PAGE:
are installed and a flat module naming scheme is used, since all modules are
EasyBuild makes it very easy to install lots of software,
so the number of installed modules can easily grow into the hundreds or even thousands...
This often explosive growth of modules is less of an issue when using a hierarchical module naming scheme, since initially only a small set of modules are available, and relatively limited groups of additional modules become available as gateway modules are loaded.
Loading compatible modules¶
Since all modules are available at once when using a flat module naming scheme, you can easily load modules together that are not compatible with each other.
Imagine loading two modules that were built with a different compiler toolchain (different compiler, different MPI library). That's likely to end in tears, unless you have the necessary technical expertise to fully understand what is going on, and you are being very careful...
In a module hierarchy this can be prevented, since modules for software that were installed with a different compiler and/or a different MPI library are located in a different part of the module hierarchy, and so these modules can not be loaded together easily.
Visibility of existing modules¶
One downside of a module hierarchy is that not all existing modules are directly available for loading
or are even visible to the user, since the output of "
module avail" only shows a subset of all modules.
Lmod has a solution for this though: it provides a separate "
command to search for module files throughout the entire module hierarchy. So as long as the end users are
aware of this additional command, it should not be difficult to discover which software installations exist
and how they can be accessed. The "
module spider" command will inform the user which of the gateway modules
need to be loaded in order to load a specific module file.
Semantics of gateway modules¶
An additional potential problem of a module hierarchy is that the semantics of the gateway modules may not be clear to end users. They may wonder why they need to pick a specific compiler and MPI library, or which of the available options is the best one. Maybe there are not even be aware what exactly a "compiler" is, or how it is relevant to the software they need in their bioinformatics pipeline...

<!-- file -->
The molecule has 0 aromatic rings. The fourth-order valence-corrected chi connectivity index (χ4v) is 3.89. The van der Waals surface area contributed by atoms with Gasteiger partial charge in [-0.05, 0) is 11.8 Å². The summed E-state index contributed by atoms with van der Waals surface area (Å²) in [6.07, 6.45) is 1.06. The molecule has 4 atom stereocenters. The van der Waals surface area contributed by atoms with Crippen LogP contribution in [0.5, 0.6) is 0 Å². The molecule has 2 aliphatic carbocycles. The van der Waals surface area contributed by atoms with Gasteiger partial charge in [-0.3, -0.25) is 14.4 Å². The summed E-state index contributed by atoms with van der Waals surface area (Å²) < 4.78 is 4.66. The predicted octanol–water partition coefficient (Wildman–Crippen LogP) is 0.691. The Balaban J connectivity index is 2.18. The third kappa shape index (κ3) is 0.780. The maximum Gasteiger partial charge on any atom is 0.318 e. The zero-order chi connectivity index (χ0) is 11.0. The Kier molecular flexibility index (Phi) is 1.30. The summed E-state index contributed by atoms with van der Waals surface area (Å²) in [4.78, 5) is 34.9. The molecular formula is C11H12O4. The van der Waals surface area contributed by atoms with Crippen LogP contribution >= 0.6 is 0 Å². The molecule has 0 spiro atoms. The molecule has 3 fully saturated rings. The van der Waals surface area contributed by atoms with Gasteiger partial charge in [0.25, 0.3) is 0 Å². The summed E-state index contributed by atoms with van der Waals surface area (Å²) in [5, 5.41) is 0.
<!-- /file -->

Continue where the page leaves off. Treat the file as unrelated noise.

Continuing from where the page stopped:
This can be partially resolved by loading a default compiler and MPI module so a particular set of modules
is available right after login, which could be the ones used in the most recent toolchain, or the
recommended versions. More experienced users could then leverage the "
module spider" command to navigate
the module hierarchy.
Using a custom module naming scheme¶
Next to the module naming schemes that are included with EasyBuild, you can also define your own module naming scheme (MNS), and configure EasyBuild to use it.
To use a custom module naming scheme, you need to implement a Python module file,
where you define a Python class that derives from the general
For a flat module naming scheme, it is sufficient to implement the
which should return a string value (the full module name).
You may also need to customize the
is_short_modname_for method, which verifies whether
a given (short) module name is for the software with a particular given name (or not).
The argument provided to
det_full_module_name can be a small Python dictionary which only specifies
the value of a handful of easyconfig parameters (
EasyConfig instance which represents a parsed easyconfig file and contains values for all
known easyconfig parameters.
For simple module naming schemes, just have
available is sufficient. If it is not, you can list which additional easyconfig parameters are required for
your module naming scheme via a class constant
A fairly straightforward example of a flat module name scheme is the default EasyBuild module naming scheme
For a hierarchical module naming scheme, various additional methods have to be implemented.
Some of these, like
det_short_module_name, determine which part of
the (full) module name determines the location of the module in the module hierarchy, and which part
is the user-facing (or "short") module name. Others, like
determine which modules are gateway modules that open up an additional level of the hierarchy
(by extending the
A typical example of a hierarchical module naming scheme is
HierarchicalMNS that comes with EasyBuild (which is quite complex because it includes quite a bit of special handling for particular compiler